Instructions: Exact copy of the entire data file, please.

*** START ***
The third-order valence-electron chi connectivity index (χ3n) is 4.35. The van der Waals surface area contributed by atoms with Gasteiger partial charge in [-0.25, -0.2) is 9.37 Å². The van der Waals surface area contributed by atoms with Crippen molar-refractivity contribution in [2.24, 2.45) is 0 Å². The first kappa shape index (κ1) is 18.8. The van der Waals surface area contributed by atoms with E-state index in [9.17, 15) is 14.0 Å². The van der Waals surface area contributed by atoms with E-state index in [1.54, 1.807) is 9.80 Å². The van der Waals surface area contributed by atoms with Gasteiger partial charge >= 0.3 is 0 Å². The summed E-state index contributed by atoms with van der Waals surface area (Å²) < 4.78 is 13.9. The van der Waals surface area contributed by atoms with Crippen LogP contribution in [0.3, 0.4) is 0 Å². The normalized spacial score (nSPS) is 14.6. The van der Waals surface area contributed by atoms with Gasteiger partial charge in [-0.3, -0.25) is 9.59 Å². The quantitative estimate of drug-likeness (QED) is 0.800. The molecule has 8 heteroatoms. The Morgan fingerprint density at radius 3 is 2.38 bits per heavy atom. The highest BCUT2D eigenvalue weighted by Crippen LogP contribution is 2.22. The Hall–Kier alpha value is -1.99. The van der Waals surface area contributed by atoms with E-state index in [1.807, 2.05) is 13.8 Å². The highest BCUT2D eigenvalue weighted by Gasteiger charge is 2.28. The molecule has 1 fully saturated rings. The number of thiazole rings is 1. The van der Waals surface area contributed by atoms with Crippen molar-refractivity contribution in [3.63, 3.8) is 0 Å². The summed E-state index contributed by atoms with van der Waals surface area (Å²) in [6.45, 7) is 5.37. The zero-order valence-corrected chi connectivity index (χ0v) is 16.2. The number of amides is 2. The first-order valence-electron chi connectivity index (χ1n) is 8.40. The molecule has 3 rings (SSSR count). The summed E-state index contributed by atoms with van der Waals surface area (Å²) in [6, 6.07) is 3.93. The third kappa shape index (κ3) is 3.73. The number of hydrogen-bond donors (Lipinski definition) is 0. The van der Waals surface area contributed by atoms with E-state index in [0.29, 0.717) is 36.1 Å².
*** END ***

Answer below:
The third-order valence-electron chi connectivity index (χ3n) is 4.35. The van der Waals surface area contributed by atoms with Gasteiger partial charge in [-0.25, -0.2) is 9.37 Å². The van der Waals surface area contributed by atoms with Crippen molar-refractivity contribution in [2.24, 2.45) is 0 Å². The first kappa shape index (κ1) is 18.8. The van der Waals surface area contributed by atoms with E-state index in [9.17, 15) is 14.0 Å². The van der Waals surface area contributed by atoms with E-state index in [1.54, 1.807) is 9.80 Å². The van der Waals surface area contributed by atoms with Gasteiger partial charge >= 0.3 is 0 Å². The summed E-state index contributed by atoms with van der Waals surface area (Å²) < 4.78 is 13.9. The van der Waals surface area contributed by atoms with Crippen LogP contribution in [0.3, 0.4) is 0 Å². The normalized spacial score (nSPS) is 14.6. The van der Waals surface area contributed by atoms with Gasteiger partial charge in [-0.3, -0.25) is 9.59 Å². The quantitative estimate of drug-likeness (QED) is 0.800. The molecule has 8 heteroatoms. The Morgan fingerprint density at radius 3 is 2.38 bits per heavy atom. The highest BCUT2D eigenvalue weighted by Crippen LogP contribution is 2.22. The Hall–Kier alpha value is -1.99. The van der Waals surface area contributed by atoms with E-state index in [1.807, 2.05) is 13.8 Å². The highest BCUT2D eigenvalue weighted by Gasteiger charge is 2.28. The molecule has 1 fully saturated rings. The number of thiazole rings is 1. The van der Waals surface area contributed by atoms with Crippen molar-refractivity contribution in [3.63, 3.8) is 0 Å². The summed E-state index contributed by atoms with van der Waals surface area (Å²) in [6.45, 7) is 5.37. The zero-order valence-corrected chi connectivity index (χ0v) is 16.2. The number of amides is 2. The first-order valence-electron chi connectivity index (χ1n) is 8.40. The molecule has 3 rings (SSSR count). The summed E-state index contributed by atoms with van der Waals surface area (Å²) in [6, 6.07) is 3.93. The third kappa shape index (κ3) is 3.73. The number of hydrogen-bond donors (Lipinski definition) is 0. The van der Waals surface area contributed by atoms with E-state index in [0.29, 0.717) is 36.1 Å².